These sophisticated recipes include pistachio-crusted rack of lamb with pancetta and fruit meringue kebabs.
Food & Wine
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Rotisserie Chicken with Dried Fruit and Pine Nuts
A long-simmered stew made with dried fruit and nuts is typically Catalan. Ferran Adrià's version starts with a store-bought rotisserie chicken—the ones in Spain are superdelicious—finished with a quick fruit-and-nut sauce that uses the flavorful poultry drippings.
Something as conventional as rack of lamb would never, ever find its way into Ferran Adrià's ultra-experimental kitchen at El Bulli. But in his book Cocinar en Casa, he converts it into an unexpected, wonderful dish that anyone can make. Who else would think to coat a rack of lamb with a pistachio pesto, then wrap it in pancetta to keep it nicely moist and make it even richer as it roasts?
Instead of using butter, chef José Andrés prefers to add richness with olive oil and Manchego cheese. His tip: "Add the olive oil slowly to the potatoes because if you dump it in all at once, you'll get streaks of oil."
Ferran Adrià credits the idea for this dish to one of his acolytes, Moreno Cedroni, the hyper-creative Italian chef at La Madonnina del Pescatore in Italy's Marzocca di Senigallia. The method is very similar to risotto, but spaghetti fills in for the arborio rice: Adrià toasts it in a pan with a little oil, then adds hot clam juice until the pasta is fully cooked and loaded with briny flavor.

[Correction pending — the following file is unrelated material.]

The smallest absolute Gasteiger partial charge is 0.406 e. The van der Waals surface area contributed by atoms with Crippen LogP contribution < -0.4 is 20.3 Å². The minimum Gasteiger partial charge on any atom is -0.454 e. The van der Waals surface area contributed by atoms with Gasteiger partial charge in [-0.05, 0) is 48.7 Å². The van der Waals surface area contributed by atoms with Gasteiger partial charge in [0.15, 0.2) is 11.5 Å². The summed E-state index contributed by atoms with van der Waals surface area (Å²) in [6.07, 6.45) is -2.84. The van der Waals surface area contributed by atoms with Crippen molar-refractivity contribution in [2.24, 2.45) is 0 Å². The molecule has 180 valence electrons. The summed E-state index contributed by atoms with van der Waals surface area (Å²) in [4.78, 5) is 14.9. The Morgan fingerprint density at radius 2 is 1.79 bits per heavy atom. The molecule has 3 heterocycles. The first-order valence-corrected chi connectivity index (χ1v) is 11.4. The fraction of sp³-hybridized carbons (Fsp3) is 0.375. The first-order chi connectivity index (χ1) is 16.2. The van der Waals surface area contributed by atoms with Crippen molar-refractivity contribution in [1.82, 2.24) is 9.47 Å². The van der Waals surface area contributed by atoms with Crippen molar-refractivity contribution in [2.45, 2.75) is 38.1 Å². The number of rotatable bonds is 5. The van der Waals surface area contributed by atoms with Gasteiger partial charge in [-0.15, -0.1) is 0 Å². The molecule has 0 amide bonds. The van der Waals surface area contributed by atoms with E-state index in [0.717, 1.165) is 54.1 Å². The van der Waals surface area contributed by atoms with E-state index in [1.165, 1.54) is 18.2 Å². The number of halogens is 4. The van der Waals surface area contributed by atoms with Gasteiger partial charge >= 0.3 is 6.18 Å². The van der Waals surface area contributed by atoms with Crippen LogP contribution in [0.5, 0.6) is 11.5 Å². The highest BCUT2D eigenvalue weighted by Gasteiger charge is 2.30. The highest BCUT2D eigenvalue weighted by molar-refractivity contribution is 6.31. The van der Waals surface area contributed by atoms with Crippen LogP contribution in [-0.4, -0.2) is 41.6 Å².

Nothing could be easier than slapping a piece of chocolate on a slice of bread: Spanish children do it all the time as an after-school snack. But by sprinkling the melted chocolate with sea salt and extra-virgin olive oil, Ferran Adrià turns kid food into something parents will want to try.
José Andrés says: "I love America! Without a doubt, one of my favorite American ingredients is blue crabs, a true delicacy! And a great value, I think." This recipe is his twist on the traditional Basque txangurro (crab simmered with tomato), crossed with a Galician empanada (a savory pie).
Rossejat de fideos, a traditional seafood dish of Spain's Catalonia region, resembles paella but instead of rice, it calls for fideos, fine vermicelli-like pasta. Here, the pasta browns in hot oil until toasty, then cooks slowly in a deliciously rich stock, made with the lobster shells, soaking up all the flavor.
Fantastical "lollipops," often in outlandish flavors like black truffle, are a signature at El Bulli. "Chupa Chups Julio Verne" or "Jules Verne Lollipops" is what Ferran Adrià calls these fun and easy meringue-coated fruit skewers, presumably because they resemble something from an old-fashioned science fiction movie.